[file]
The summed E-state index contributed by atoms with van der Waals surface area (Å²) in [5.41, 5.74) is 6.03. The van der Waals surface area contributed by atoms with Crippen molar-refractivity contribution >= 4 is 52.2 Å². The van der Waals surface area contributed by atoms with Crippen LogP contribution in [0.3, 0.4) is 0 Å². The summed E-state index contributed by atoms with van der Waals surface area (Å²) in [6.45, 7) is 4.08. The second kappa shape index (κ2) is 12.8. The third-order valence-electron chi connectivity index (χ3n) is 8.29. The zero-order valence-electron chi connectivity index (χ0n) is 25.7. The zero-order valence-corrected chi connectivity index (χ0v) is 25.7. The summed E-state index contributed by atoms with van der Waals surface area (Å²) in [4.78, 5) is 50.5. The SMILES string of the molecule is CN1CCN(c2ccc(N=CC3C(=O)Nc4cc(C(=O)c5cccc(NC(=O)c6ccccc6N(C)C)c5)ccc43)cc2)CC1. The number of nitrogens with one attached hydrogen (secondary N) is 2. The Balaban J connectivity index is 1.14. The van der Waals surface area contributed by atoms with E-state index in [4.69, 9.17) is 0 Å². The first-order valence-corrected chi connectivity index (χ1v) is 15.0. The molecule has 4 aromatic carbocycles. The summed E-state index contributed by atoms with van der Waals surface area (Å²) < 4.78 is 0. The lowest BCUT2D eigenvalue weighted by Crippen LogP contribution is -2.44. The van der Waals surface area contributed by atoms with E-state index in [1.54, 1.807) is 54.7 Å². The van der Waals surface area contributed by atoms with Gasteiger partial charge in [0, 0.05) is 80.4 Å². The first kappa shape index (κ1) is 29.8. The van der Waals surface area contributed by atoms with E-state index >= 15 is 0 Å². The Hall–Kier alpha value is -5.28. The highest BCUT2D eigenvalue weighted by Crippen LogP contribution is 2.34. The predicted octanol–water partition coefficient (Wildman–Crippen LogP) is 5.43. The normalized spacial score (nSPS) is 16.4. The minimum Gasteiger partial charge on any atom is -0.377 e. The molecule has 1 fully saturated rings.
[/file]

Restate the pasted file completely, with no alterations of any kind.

The summed E-state index contributed by atoms with van der Waals surface area (Å²) in [5.41, 5.74) is 6.03. The van der Waals surface area contributed by atoms with Crippen molar-refractivity contribution >= 4 is 52.2 Å². The van der Waals surface area contributed by atoms with Crippen LogP contribution in [0.3, 0.4) is 0 Å². The summed E-state index contributed by atoms with van der Waals surface area (Å²) in [6.45, 7) is 4.08. The second kappa shape index (κ2) is 12.8. The third-order valence-electron chi connectivity index (χ3n) is 8.29. The zero-order valence-electron chi connectivity index (χ0n) is 25.7. The zero-order valence-corrected chi connectivity index (χ0v) is 25.7. The summed E-state index contributed by atoms with van der Waals surface area (Å²) in [4.78, 5) is 50.5. The SMILES string of the molecule is CN1CCN(c2ccc(N=CC3C(=O)Nc4cc(C(=O)c5cccc(NC(=O)c6ccccc6N(C)C)c5)ccc43)cc2)CC1. The number of nitrogens with one attached hydrogen (secondary N) is 2. The Balaban J connectivity index is 1.14. The van der Waals surface area contributed by atoms with E-state index in [4.69, 9.17) is 0 Å². The first-order valence-corrected chi connectivity index (χ1v) is 15.0. The molecule has 4 aromatic carbocycles. The summed E-state index contributed by atoms with van der Waals surface area (Å²) < 4.78 is 0. The lowest BCUT2D eigenvalue weighted by Crippen LogP contribution is -2.44. The van der Waals surface area contributed by atoms with E-state index in [1.54, 1.807) is 54.7 Å². The van der Waals surface area contributed by atoms with Gasteiger partial charge in [0, 0.05) is 80.4 Å². The first kappa shape index (κ1) is 29.8. The van der Waals surface area contributed by atoms with E-state index >= 15 is 0 Å². The Hall–Kier alpha value is -5.28. The highest BCUT2D eigenvalue weighted by Crippen LogP contribution is 2.34. The predicted octanol–water partition coefficient (Wildman–Crippen LogP) is 5.43. The normalized spacial score (nSPS) is 16.4. The minimum Gasteiger partial charge on any atom is -0.377 e. The molecule has 1 fully saturated rings.